The ED physician often determines the ACS likelihood using Bayesian reasoning and diagnostic information mainly from the symptom history, the ECG and blood markers of myocardial injury, together with factors such as age, sex and previous diseases[4–7, 20]. In the present study, the odds ratio for ACS for a patient presenting 8–10 am as compared to 6–8 pm was 2.0. This odds ratio is in the same order of magnitude as the impact on the odds (i.e. LR) for ACS of pain radiating to the left arm (LR 2.3), diaphoresis (LR 2.0), a history of myocardial infarction (LR 1.5-3.0), and chest pain as the most important symptom (LR 2.0), and larger than the impact of male sex in the present study (odds ratio 1.6; see Table1). Time of presentation to the ED may thus be as important as many well-established diagnostic factors when assessing the likelihood of ACS.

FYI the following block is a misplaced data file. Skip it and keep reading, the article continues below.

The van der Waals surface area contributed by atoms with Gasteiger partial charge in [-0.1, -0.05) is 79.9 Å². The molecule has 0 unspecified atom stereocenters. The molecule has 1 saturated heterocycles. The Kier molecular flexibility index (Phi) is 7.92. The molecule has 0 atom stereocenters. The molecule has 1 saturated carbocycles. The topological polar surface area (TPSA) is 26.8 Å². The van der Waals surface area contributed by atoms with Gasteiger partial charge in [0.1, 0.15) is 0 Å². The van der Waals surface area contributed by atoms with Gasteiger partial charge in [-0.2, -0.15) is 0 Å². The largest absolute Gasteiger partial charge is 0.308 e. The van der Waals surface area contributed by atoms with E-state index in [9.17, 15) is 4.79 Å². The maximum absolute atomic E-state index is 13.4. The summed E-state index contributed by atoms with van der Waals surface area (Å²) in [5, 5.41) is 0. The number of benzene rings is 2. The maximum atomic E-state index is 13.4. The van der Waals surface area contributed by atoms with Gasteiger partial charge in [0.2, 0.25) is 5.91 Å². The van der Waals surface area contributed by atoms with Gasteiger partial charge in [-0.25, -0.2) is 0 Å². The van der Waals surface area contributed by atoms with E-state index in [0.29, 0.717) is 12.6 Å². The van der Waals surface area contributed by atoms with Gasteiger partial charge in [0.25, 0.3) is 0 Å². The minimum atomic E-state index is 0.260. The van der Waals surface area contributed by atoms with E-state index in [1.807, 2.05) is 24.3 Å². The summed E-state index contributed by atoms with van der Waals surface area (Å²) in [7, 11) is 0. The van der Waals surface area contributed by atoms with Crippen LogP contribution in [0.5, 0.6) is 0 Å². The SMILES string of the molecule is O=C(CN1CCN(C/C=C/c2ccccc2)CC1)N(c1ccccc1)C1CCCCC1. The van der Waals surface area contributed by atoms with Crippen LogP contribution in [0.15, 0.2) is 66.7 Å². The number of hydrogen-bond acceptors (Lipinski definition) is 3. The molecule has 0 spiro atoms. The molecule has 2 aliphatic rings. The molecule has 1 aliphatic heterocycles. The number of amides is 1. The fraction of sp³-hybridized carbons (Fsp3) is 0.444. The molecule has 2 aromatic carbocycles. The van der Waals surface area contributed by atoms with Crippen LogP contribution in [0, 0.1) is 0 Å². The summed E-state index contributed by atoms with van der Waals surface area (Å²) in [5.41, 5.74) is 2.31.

The demonstration of a diurnal variation of the ACS likelihood may have at least two clinical implications. First, knowledge of this variation might influence the ED physician’s decision-making. Patients presenting at 9 am had almost twice the ACS risk of those presenting at 7 pm (Figure4), and in female patients, the risk was 3 times higher. Since the likelihood variation must still be viewed as modest however, clinicians may take the time of arrival into account mainly when ECG, blood markers and symptoms are inconclusive, like they do with other clinical information with a modest LR such as gender, diaphoresis or a previous MI[5, 7]. Second, mathematical decision support models for the prediction of ACS may be improved by the addition of a factor related to the time of presentation. Published models so far have included e.g. the ECG, previous coronary artery disease, patient age, pain duration, localization and similarity to previous angina or AMI, diabetes and sex[10–12, 22, 23]. Currently, these decision support models are rarely used in routine care, but if significantly improved by a time factor, their clinical use may increase.